Lone Scherfig’s Their Finest is a handsomely mounted period drama set in wartime, specifically London during the Blitz. It’s also a film about filmmaking, one that celebrates the power of art to bring audiences together. For some, that may trigger memories of recent films like The Artist, Birdman, and La La Land, middling works bestowed with temporary false importance by an industry that can’t resist celebrating itself, but Their Finest narrowly escapes the feeling of insularity that can come with that type of film, and by virtue of downplaying the moviemaking aspects in order to focus on a woman’s growing self-awareness and empowerment in a male-dominated industry.
This woman, Catrin Cole (Gemma Arterton), is an advertising copywriter who’s hired by the British Ministry of Information to write convincing female dialogue for wartime-propaganda films, and who gradually discovers a talent for screenwriting she didn’t know she had. Some of Their Finest’s richest scenes revolve around Catrin’s intense brainstorming sessions with fellow screenwriters Tom Buckley (Sam Claflin) and Raymond Parfitt (Paul Ritter) as she attempts to infuse her own perspective into the project they’re working on, achieving minor victories that, for her, feel like major triumphs.
Those scenes also derive their worth from the fact that it’s rare for films about filmmaking to dramatize writing as a communal process; Catrin isn’t seen working by herself on what’s usually a solitary activity, but rather her creative energies bounce off of Tom and Raymond’s own. As for the film’s cinema-historical background, many of Britain’s most celebrated filmmakers—among them Michael Powell and Emeric Pressburger, David Lean, and Carol Reed—emerged during the World War II era, and Their Finest generates some of its eye-opening frisson from its methodical depiction of the process of making a particular stripe of war-themed motion picture, right down to its use of international celebrities to try to appeal to non-U.K. audiences.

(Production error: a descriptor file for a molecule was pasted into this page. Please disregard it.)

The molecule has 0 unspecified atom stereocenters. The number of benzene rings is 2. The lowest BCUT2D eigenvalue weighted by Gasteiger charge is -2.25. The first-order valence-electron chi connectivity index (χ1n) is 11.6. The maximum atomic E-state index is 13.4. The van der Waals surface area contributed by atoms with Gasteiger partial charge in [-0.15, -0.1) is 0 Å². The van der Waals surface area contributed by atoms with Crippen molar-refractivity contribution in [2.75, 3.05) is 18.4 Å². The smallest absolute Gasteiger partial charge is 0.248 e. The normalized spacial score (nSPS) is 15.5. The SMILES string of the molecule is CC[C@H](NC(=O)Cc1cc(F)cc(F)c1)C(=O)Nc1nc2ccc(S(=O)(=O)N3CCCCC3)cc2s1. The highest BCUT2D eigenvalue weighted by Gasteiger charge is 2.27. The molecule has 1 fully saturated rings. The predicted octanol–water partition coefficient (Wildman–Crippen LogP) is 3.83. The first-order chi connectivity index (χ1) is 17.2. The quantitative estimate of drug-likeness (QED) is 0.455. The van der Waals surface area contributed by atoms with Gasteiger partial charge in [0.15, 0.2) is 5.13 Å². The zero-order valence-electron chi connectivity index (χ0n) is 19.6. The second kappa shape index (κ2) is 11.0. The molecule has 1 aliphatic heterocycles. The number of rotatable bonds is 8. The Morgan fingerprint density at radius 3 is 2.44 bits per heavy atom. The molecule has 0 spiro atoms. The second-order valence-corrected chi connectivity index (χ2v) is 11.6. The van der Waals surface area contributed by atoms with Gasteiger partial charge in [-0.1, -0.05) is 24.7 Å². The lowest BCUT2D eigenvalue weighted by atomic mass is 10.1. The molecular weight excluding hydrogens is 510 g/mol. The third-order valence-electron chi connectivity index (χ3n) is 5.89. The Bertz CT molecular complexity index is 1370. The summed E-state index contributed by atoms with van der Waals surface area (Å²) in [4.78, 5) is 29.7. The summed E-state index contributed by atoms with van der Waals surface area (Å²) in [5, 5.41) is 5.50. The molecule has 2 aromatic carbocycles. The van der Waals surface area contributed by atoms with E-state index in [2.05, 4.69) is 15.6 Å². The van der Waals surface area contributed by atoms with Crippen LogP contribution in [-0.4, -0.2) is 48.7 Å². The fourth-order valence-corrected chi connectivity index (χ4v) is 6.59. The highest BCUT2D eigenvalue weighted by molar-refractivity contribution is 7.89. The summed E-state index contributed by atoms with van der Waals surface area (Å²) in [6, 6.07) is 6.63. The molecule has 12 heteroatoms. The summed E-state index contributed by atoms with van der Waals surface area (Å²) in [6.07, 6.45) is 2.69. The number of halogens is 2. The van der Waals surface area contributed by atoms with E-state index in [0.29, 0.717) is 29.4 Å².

The fact that Catrin discovers herself in the midst of a by-committee propaganda production rather than an independent artistic endeavor is a bit of cognitive dissonance that another filmmaker might have milked for some sort of delicious irony. Scherfig, though, treats the material with the muted tastefulness that suppresses even the most roiling passions. During one scene, when a higher-up at the Ministry of Information demands a more overtly passionate romantic ending to appeal to the American audience’s taste for melodrama, viewers might wish that Their Finest had been injected with a similar energy. The film’s cautious aesthetic is unfortunately matched at times by its content, especially when the drama eventually circles around Catrin’s budding romance with Tom, forsaking a measure of its feminist bona fides in order to suggest that she can’t be happy without a man in her life.
Even when it threatens to become too studied and conventional, though, the film usually finds a way to get viewers back on its side, whether with a wry line reading from a scene-stealing Bill Nighy—as an actor who’s initially reluctant to accept that he’s getting too old to play romantic leads—or a plot turn that reminds us of its feminist backbone. The film may be about a woman who becomes empowered, but there’s a welcome honesty in the way such personal and societal progress is dramatized not so much in broad gestures, but in discreet steps that will eventually lead to grander advances beyond the borders of this particular story. By maintaining an intimate focus on Catrin’s personal triumphs and refusing to fall into heavy-handed polemicism, Their Finest becomes a more effectively inspiring tale as a result.